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Last revised:
23 August 2000

Documents on the Controversy Surrounding the Language of Commercial Signs in Quebec (Bill 178) December 1988

French Everywhere
But without infringing on the rights of the other communities
Benoit Lauzière,
Publisher, Le Devoir.

The temptation is great to jump on the bandwagon of the ‘notwithstanding’ clause, lest one be found wanting on the simplistic scale of nationalism. But fear of seeming to ‘be for it’ and ‘to be accused of’ should not be taken as a base for the positions taken by this newspaper. The nationalism of Le Devoir has always sought to reconcile the respect of rights, the relentless defence of the cause of French, from one end of the country to the other, generosity toward minorities and efficient support to the desire of Quebec to develop and to express its identity. This we have done in the name of superior values and with independence of character.

Following the judgement of the Supreme Court on the exclusive use of French on commercial signs, the political problem is as follows: is Quebec justified to derogate from the recognition of freedom of expression to reach the legitimate objective of having a French face in this province, one that would permit the Quebec people to express its identity?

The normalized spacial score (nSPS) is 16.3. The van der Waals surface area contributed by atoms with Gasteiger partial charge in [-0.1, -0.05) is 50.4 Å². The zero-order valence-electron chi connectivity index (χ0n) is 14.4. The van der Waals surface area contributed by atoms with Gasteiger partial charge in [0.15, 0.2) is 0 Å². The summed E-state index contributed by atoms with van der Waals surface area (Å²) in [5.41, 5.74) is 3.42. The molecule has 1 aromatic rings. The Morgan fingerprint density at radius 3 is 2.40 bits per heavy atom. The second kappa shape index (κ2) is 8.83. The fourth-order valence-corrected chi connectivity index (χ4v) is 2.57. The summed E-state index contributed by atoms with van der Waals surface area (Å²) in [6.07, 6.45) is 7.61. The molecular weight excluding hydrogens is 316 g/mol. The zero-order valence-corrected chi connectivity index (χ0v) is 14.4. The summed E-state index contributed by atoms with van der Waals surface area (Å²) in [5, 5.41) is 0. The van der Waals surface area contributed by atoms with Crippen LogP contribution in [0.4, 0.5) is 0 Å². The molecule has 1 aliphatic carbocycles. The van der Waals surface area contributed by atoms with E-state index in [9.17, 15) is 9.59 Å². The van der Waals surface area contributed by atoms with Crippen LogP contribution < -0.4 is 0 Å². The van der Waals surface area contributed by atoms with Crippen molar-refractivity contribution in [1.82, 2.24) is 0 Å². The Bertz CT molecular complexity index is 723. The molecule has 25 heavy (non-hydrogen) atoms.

A political problem

This is truly a political problem as the judgement having been rendered; the time of reckoning has now come for the government. The Supreme Court has done its job well; it is now the turn of the National Assembly to do so as well. As we write, this means that on the subject of commercial signs one must take into consideration the right of freedom of expression as was clarified in law by the Court as well as the right of Quebec, also confirmed by the Court, to derogate from the exercise of this fundamental freedom.

Contrary to what some contend, the historic failure of 1982 was not caused by the refusal in Quebec to have enshrined into the Constitution fundamental rights: it was firstly to Quebec that the special protection of rights was aimed by inscribing them into a constitutional law.

Let us imagine that Quebec is independent, with no doubt the Charter of Rights it has currently and a Quebec Supreme Court. Given the decisions already rendered by Quebec judges, we can likely state, without risking to be wrong, that we would be faced with the same conclusions. But we would then be among ourselves, without the possibility of blaming somebody else.